Spelling Ford with an ‘E’
Ford Motor Co.’s new Model e team aims to transform the 120-year-old auto giant. Meet some of its new technology leaders.
One year ago, Ford Motor Co. kicked off a new era in its long history when it bifurcated into two strategically interdependent auto businesses. Ford Blue, the “traditional” business, is responsible for the ICE and hybrid vehicles whose profits currently fund development of EV and connected-vehicle technologies. The new Ford Model e aims to provide “start-up speed and unbridled innovation,” asserted Ford CEO Jim Farley. Model e will literally be the “motor” in FoMoCo that delivers the revenue bonanza Ford leadership believes will come from connected vehicle services and, at some point, EV sales.
With Model e, Ford essentially created a new company within the company. It required a team of “the world’s best software, electrical and automotive talent,” Farley said, many of them young engineers from the tech industry and EV startups. Their mission includes design, engineering and development of EV propulsion systems, energy-storage and charging solutions, embedded software and hardware, and UX.
Doug Field, chief officer, EVs and digital systems
The ”watershed moment” for Model e, Farley said at the March 2022 launch, was hiring Doug Field to lead the new organization. The former Tesla VP of engineering and Apple VP of special projects began his engineering career at Ford in 1987. “Doug’s got all the right stuff for where we’re headed,” a Model-e engineer told SAE Media. “And we hope he’s here for the long run.”
Field has kept a low profile since joining Ford, choosing to eschew media interviews. He has spoken of his “deep desire” to help remake the auto industry. “My focus right now is transitioning the company to fully software-defined vehicles and helping our customers get more out of their businesses and lives through new, truly differentiated products and services,” he told a small media event in Dearborn last December, attended by SAE Media, in which he introduced some of the Model e executive team.
Joining Ford EV engineering veterans Chuck Gray and Darren Palmer are these new key players on Field’s team.
Sammy Omari: ADAS guru, Latitude CEO
Omari serves two roles. He’s executive director of Ford’s ADAS technology development and CEO at Latitude AI, the autonomous-tech organization that Ford set up in the wake of Argo AI’s demise. Swiss-born, he comes to Ford from Motional, the Aptiv-Hyundai JV focused on commercializing SAE Level 4 vehicles where he was VP of engineering and head of autonomy, systems and mapping.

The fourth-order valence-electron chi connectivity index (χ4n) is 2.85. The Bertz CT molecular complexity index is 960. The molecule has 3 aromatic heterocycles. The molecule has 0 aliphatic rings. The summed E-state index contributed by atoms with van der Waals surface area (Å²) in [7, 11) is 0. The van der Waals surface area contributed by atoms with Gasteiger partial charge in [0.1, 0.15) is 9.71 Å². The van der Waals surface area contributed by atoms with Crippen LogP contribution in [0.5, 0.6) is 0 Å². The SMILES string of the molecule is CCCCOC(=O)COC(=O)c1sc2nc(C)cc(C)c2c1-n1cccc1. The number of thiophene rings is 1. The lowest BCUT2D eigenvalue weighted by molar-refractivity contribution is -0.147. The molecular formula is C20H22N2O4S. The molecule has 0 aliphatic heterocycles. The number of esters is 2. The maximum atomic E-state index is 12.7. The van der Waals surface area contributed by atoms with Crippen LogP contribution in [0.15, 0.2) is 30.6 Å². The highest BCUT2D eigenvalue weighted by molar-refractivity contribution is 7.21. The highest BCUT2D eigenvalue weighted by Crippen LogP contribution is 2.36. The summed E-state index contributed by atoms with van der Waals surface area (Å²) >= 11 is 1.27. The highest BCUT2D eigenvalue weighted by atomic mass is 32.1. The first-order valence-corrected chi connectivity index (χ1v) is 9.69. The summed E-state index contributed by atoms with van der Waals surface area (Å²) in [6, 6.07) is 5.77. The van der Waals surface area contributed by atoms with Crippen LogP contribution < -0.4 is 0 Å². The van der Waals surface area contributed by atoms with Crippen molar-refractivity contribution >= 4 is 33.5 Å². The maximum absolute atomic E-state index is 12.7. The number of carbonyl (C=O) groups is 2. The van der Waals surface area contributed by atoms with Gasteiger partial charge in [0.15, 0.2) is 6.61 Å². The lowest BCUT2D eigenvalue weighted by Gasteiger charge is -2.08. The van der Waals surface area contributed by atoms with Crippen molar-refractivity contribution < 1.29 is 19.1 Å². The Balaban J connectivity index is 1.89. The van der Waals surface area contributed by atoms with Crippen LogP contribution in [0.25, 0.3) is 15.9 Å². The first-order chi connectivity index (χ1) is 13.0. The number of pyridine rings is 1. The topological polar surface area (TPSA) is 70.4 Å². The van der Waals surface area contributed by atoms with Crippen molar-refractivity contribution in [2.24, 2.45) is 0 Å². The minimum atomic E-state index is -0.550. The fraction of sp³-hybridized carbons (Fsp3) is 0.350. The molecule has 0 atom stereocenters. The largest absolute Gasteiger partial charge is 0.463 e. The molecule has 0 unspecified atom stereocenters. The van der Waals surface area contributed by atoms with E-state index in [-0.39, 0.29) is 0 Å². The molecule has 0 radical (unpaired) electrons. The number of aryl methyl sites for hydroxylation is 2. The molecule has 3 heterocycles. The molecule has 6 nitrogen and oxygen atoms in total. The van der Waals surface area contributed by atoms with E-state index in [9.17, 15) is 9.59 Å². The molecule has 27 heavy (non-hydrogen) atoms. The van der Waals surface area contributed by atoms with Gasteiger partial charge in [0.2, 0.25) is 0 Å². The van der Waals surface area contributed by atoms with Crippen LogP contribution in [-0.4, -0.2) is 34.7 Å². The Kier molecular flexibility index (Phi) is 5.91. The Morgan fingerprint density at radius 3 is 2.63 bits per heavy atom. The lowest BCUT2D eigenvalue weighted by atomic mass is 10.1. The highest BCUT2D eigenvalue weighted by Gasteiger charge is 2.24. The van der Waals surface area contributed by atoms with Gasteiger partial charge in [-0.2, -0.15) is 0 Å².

“What brought me to Ford is the potential to give people their time back,” he said. “The average American spends 20 days, almost 500 hours a year sitting in a car. Just giving a fraction of that time back to our customers would have a massive impact.” He also joined Ford for its massive global scale, strong brands, and the software, machine learning and robotics talent that Ford has onboarded. He said Field is building a unique culture that will enable Ford to “execute on the vision of building cost-effective and powerful ADAS systems.”
The most difficult problem to solve, Omari said, is autonomy. “We have to ensure that when we launch L3 that it’s ready, it’s safe, and it provides an amazing experience.”
Roz Ho: Connected vehicle software
Ho, Model e’s chief connected vehicle software officer, spent more than 30 years working in software and technology for a number of companies, including most recently as VP and global head of software for HP where she led a team of 4,000 engineers. Before that, Ho spent nearly 20 years at Microsoft as a software engineer and eventually corporate VP.
“I believe that technology can really help improve peoples’ lives,” she said. “Ford is working on things that are going to improve the world, starting with making people’s time spent in their vehicles more productive, more entertaining and more enjoyable. And Ford itself is undergoing a cultural change. These sort of translations and the team really attracted me to Ford.”